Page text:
You might expect to pay a premium for the stocks of solid companies that offer attractive dividends. And usually, you do have to pay up for such stocks.

But that's not always the case. Despite the nice run for the stock market in recent months, some quality dividend stocks are still bargains. Here are three dividend stocks that I think are embarrassingly cheap right now. 

"Dividends" written above a piggy bank

Image source: Getty Images.

1. Bank of America

Bank of America's (NYSE:BAC) dividend currently yields 2.9%. The financial services giant has heavily prioritized its dividend program, raising its dividend payout by a whopping 260% over the last five years.

Thanks to the COVID-19 pandemic, though, Bank of America stock is quite inexpensive. Its shares are still down close to 30% year to date. The stock trades at 12 times trailing-12-month earnings and around 16 times expected earnings. Bank of America shares are also trading at only 90% of the company's book value.

Granted, Bank of America faces some challenges. It's already bracing for substantial loan losses as a result of the pandemic. If the economy doesn't recover quickly enough, the company could feel more pain. Bank of America is especially exposed to credit card loans -- which tend to be riskier during recessions.

However, the company's long-term prospects still appear to be strong. There's no question that Bank of America is well-managed and delivered solid revenue growth over the last decade. Once the economy improves (and it will, sooner or later), I look for Bank of America to return to its historically higher valuation.

2. Bristol Myers Squibb

Bristol Myers Squibb (NYSE:BMY) offers a dividend yield that's north of 3% right now. Anyone worrying that the big drugmaker's acquisition of Celgene late last year might hurt BMS' ability to pay a strong dividend had those fears put to rest. After the transaction closed in November, BMS boosted its dividend by 9.8%.

The pharma stock is also dirt cheap. BMS shares trade at under 10 times expected earnings. Its price-to-earnings-to-growth (PEG) ratio stands at 0.98. Any PEG ratio value below 1.0 is considered to be an attractive level.

Wall Street analysts predict that BMS will deliver average annual earnings growth of nearly 22% over the next five years. That kind of growth is rare for big pharma companies. But BMS' lineup is loaded with blockbuster winners, including blood thinner Eliquis, cancer immunotherapies Opdivo and Yervoy, and autoimmune disease drug Orencia.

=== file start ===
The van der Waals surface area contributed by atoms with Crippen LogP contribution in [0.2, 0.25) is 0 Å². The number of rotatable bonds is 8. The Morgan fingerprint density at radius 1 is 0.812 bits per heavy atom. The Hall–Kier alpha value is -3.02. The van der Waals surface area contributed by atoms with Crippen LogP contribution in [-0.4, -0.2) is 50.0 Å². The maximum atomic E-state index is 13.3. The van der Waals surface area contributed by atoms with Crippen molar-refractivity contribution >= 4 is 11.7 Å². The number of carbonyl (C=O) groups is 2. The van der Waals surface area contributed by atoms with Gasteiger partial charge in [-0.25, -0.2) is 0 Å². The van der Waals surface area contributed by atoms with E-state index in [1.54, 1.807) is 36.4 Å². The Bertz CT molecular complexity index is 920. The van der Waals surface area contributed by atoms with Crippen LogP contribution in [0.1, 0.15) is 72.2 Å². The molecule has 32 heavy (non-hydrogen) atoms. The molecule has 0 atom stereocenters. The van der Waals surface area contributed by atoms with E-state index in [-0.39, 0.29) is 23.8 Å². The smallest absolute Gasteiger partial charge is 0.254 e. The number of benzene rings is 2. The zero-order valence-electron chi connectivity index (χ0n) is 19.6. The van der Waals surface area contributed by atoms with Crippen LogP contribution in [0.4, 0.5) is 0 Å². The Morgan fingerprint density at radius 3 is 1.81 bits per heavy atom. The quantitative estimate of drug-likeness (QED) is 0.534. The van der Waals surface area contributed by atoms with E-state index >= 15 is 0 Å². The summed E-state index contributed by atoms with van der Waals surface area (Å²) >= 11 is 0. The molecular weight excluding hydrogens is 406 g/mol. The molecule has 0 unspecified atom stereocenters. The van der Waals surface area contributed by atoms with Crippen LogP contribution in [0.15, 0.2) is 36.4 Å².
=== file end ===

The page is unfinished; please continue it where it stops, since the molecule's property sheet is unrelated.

The Celgene acquisition boosted BMS' growth prospects with other blockbusters -- blood cancer drugs Revlimid and Pomalyst and solid tumor drug Abraxane. This deal also provided newer drugs with great potential, notably including multiple sclerosis drug Zeposia and Reblozyl, which treats anemia in rare blood diseases beta-thalassemia and myelodysplastic syndromes.

3. CVS Health

CVS Health (NYSE:CVS) has kept its dividend payout unchanged over the last three years. But it wasn't because of financial concerns. Instead, the company wanted to focus on reducing its debt related to the 2018 acquisition of Aetna. Even with a flat dividend, though, CVS Health's dividend yield still stands at nearly 3.2%.

The healthcare stock hasn't completely bounced back from its low levels in March following the coronavirus-fueled stock market meltdown. The good news, however, is that CVS Health's valuation remains attractive with shares trading at around nine times expected earnings.

There could be some bumps in the road for CVS Health moving forward. The Trump administration's push to change how Medicare Part D rebates to drugmakers are handled could negatively impact CVS Health's pharmacy benefits management (PBM) business. The company also faces the potential for increased competition from Amazon.com. The e-commerce giant acquired online pharmacy PillPack in 2018 and has been making other moves into healthcare.

But CVS Health should benefit from aging demographic trends over the long run, which should drive higher demand for prescription drugs. The company also has opportunities to leverage its unique position as a pharmacy retailer, PBM, and health insurer to offer innovative new products that help control healthcare costs.